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Myeongdong is especially popular with tourists from Japan, and if you take a left out of Exit 6 and then your first right onto Myeongdong-8-gil (명동8길), you’ll see a corner of the neighborhood catering specifically to them.  Near where the road meets Samil-ro (삼일로), about half of the signs are in Japanese and a series of stores specialize in bulk sales of kim and Korean ginseng, two of Japanese visitors’ favorite souvenirs.  I noticed that you can also pick up a Hello Kitty dressed in hanbok if you prefer.

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In the other direction, most easily arrived at via Exit 5 and then a right onto Myeongdong-2-gil (명동2길), is what passes for Seoul’s Chinatown.  If you haven’t been and are thinking San Francisco or Bangkok or Cholon in Ho Chi Minh City, stop right there.  Seoul has about the saddest excuse for a Chinatown you could imagine – one street, about a block long – though it does contain a couple interesting things of note.

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After walking a block from Toegye-ro, you’ll spot the Seoul Chinese Primary School on your right, established in 1909 and recognized as the country’s oldest foreigner school.  Then, on the left, is an attractive white building with the white sun of the Chinese Nationalists on a blue crest.  This is the old Overseas Chinese Meeting Hall, though it now houses nothing more notable than a photo studio.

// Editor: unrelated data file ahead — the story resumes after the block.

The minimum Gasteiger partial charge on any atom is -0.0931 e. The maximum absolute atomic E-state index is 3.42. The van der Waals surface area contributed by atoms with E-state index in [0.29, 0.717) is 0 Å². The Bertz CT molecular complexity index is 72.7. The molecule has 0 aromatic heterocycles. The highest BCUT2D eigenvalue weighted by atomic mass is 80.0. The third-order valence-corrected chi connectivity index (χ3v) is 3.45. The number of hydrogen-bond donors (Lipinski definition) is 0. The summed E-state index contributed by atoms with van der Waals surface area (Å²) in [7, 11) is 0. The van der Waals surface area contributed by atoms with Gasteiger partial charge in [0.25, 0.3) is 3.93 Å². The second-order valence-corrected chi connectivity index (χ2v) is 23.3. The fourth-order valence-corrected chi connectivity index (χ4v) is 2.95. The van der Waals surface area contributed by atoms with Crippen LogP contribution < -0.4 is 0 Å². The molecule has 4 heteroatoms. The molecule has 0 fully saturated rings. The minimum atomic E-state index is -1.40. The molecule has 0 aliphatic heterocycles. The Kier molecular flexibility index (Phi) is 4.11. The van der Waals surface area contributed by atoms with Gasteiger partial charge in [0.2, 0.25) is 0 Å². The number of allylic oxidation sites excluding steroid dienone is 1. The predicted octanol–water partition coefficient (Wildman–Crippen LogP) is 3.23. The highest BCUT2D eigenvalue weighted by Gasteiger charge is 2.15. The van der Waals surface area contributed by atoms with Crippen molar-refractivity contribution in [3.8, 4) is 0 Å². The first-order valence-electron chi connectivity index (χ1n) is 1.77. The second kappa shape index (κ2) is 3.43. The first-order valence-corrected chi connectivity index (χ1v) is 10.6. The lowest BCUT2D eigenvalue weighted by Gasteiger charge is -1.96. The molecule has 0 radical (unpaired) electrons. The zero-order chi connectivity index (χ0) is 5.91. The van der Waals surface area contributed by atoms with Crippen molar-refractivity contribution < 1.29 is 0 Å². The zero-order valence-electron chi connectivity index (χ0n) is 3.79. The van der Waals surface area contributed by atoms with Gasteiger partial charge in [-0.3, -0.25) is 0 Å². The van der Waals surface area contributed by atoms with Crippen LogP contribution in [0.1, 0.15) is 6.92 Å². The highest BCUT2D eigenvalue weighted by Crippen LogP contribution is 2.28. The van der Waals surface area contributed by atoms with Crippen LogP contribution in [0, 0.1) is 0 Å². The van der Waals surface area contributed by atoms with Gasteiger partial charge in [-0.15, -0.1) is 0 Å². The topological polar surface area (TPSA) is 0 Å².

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Between these two buildings, a small side street holds a few Chinese restaurants, but if you’re hoping for authentic Chinese food, as opposed to Korean-Chinese, again, please kindly place your expectations back in your stomach.  The word is, though, that you can at least get some of the city’s best jajjangmyeon around here, and while I’m not prepared to rate it, I did get some that was pretty good at Sandong Gyoza, a tiny place with a cozy downstairs and a half upstairs that requires you to walk bent over.  More fun might be the string of open air restaurants just past the Meeting Hall, at least when the weather is nice.

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If instead of turning right you continue straight from Exit 5, you’ll turn the corner and find the hulking, and controversial, Seoul Central Post Office Tower (서울중앙우체국).  Its symmetrical white towers look like a log being cleaved by a splitting maul, an interesting design, but one that’s been criticized for clashing too much with the more classical buildings surrounding Myeongdong Intersection.

While ‘Myeongdong’ makes people immediately think of the area north of the station, there is of course a neighborhood south of it too, with a couple significant attractions.

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Leave Exit 1, U-turn, and follow the road as it curves around to the right, past the National Red Cross Headquarters, and up on the left you’ll spot Namsan Art Center (남산예술센터), which houses another branch of Seoul Art Space.